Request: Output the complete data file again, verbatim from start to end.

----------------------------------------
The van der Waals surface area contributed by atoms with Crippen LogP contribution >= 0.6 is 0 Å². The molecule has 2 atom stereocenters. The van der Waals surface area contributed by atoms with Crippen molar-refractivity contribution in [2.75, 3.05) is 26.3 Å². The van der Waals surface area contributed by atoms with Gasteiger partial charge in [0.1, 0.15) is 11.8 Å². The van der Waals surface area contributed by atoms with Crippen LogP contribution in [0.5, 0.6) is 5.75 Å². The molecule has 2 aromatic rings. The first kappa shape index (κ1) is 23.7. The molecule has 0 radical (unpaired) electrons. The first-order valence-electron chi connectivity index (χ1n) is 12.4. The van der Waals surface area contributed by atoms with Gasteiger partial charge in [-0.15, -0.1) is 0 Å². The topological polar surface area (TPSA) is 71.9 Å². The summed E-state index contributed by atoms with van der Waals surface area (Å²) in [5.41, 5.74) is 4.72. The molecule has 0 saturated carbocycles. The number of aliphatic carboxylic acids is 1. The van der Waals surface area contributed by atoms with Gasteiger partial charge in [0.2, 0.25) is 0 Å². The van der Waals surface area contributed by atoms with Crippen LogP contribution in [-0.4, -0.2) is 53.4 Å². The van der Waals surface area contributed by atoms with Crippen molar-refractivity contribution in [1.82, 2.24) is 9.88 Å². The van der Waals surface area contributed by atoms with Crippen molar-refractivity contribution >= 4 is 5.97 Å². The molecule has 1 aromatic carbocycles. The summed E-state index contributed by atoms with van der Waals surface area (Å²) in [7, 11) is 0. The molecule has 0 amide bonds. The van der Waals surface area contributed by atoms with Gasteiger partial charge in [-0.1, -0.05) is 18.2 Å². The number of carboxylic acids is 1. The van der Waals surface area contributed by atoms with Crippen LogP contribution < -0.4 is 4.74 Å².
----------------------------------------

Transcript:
The van der Waals surface area contributed by atoms with Crippen LogP contribution >= 0.6 is 0 Å². The molecule has 2 atom stereocenters. The van der Waals surface area contributed by atoms with Crippen molar-refractivity contribution in [2.75, 3.05) is 26.3 Å². The van der Waals surface area contributed by atoms with Gasteiger partial charge in [0.1, 0.15) is 11.8 Å². The van der Waals surface area contributed by atoms with Crippen LogP contribution in [0.5, 0.6) is 5.75 Å². The molecule has 2 aromatic rings. The first kappa shape index (κ1) is 23.7. The molecule has 0 radical (unpaired) electrons. The first-order valence-electron chi connectivity index (χ1n) is 12.4. The van der Waals surface area contributed by atoms with Gasteiger partial charge in [-0.15, -0.1) is 0 Å². The topological polar surface area (TPSA) is 71.9 Å². The summed E-state index contributed by atoms with van der Waals surface area (Å²) in [5.41, 5.74) is 4.72. The molecule has 0 saturated carbocycles. The number of aliphatic carboxylic acids is 1. The van der Waals surface area contributed by atoms with Gasteiger partial charge in [0.2, 0.25) is 0 Å². The van der Waals surface area contributed by atoms with Crippen LogP contribution in [-0.4, -0.2) is 53.4 Å². The van der Waals surface area contributed by atoms with Crippen molar-refractivity contribution in [1.82, 2.24) is 9.88 Å². The van der Waals surface area contributed by atoms with Crippen molar-refractivity contribution >= 4 is 5.97 Å². The molecule has 1 aromatic carbocycles. The summed E-state index contributed by atoms with van der Waals surface area (Å²) in [7, 11) is 0. The molecule has 0 amide bonds. The van der Waals surface area contributed by atoms with Gasteiger partial charge in [-0.1, -0.05) is 18.2 Å². The number of carboxylic acids is 1. The van der Waals surface area contributed by atoms with Crippen LogP contribution < -0.4 is 4.74 Å².